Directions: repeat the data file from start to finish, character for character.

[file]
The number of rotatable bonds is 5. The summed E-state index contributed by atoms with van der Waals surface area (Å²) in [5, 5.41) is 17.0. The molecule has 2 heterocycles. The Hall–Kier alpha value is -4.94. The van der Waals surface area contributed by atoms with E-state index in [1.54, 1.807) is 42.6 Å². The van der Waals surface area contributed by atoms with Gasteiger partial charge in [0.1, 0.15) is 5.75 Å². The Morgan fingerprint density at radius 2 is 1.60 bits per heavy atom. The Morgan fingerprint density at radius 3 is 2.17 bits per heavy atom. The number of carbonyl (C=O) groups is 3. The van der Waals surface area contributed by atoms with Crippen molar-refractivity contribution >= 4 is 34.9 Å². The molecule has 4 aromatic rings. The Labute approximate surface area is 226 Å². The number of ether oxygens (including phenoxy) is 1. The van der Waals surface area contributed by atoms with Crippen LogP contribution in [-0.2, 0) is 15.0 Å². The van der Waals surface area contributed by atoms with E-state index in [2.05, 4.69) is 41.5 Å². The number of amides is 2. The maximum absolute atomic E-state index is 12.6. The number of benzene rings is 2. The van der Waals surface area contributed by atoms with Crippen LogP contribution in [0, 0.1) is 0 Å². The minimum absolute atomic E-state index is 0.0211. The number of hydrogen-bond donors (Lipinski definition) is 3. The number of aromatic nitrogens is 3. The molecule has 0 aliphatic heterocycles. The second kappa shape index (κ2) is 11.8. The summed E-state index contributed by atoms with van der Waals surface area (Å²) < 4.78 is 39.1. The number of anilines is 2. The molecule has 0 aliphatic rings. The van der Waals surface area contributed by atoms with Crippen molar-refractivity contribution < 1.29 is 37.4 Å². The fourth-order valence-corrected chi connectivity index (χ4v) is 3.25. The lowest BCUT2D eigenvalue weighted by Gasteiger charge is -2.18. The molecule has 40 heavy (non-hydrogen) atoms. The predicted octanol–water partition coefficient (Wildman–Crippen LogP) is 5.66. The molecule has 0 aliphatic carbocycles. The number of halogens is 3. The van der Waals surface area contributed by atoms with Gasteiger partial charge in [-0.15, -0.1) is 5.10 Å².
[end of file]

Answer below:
The number of rotatable bonds is 5. The summed E-state index contributed by atoms with van der Waals surface area (Å²) in [5, 5.41) is 17.0. The molecule has 2 heterocycles. The Hall–Kier alpha value is -4.94. The van der Waals surface area contributed by atoms with E-state index in [1.54, 1.807) is 42.6 Å². The van der Waals surface area contributed by atoms with Gasteiger partial charge in [0.1, 0.15) is 5.75 Å². The Morgan fingerprint density at radius 2 is 1.60 bits per heavy atom. The Morgan fingerprint density at radius 3 is 2.17 bits per heavy atom. The number of carbonyl (C=O) groups is 3. The van der Waals surface area contributed by atoms with Crippen molar-refractivity contribution >= 4 is 34.9 Å². The molecule has 4 aromatic rings. The Labute approximate surface area is 226 Å². The number of ether oxygens (including phenoxy) is 1. The van der Waals surface area contributed by atoms with Crippen LogP contribution in [-0.2, 0) is 15.0 Å². The van der Waals surface area contributed by atoms with E-state index in [2.05, 4.69) is 41.5 Å². The number of amides is 2. The maximum absolute atomic E-state index is 12.6. The number of benzene rings is 2. The van der Waals surface area contributed by atoms with Crippen LogP contribution in [0, 0.1) is 0 Å². The minimum absolute atomic E-state index is 0.0211. The number of hydrogen-bond donors (Lipinski definition) is 3. The number of aromatic nitrogens is 3. The molecule has 0 aliphatic heterocycles. The second kappa shape index (κ2) is 11.8. The summed E-state index contributed by atoms with van der Waals surface area (Å²) < 4.78 is 39.1. The number of anilines is 2. The molecule has 0 aliphatic rings. The van der Waals surface area contributed by atoms with Crippen molar-refractivity contribution < 1.29 is 37.4 Å². The fourth-order valence-corrected chi connectivity index (χ4v) is 3.25. The lowest BCUT2D eigenvalue weighted by Gasteiger charge is -2.18. The molecule has 40 heavy (non-hydrogen) atoms. The predicted octanol–water partition coefficient (Wildman–Crippen LogP) is 5.66. The molecule has 0 aliphatic carbocycles. The number of halogens is 3. The van der Waals surface area contributed by atoms with Gasteiger partial charge in [-0.15, -0.1) is 5.10 Å².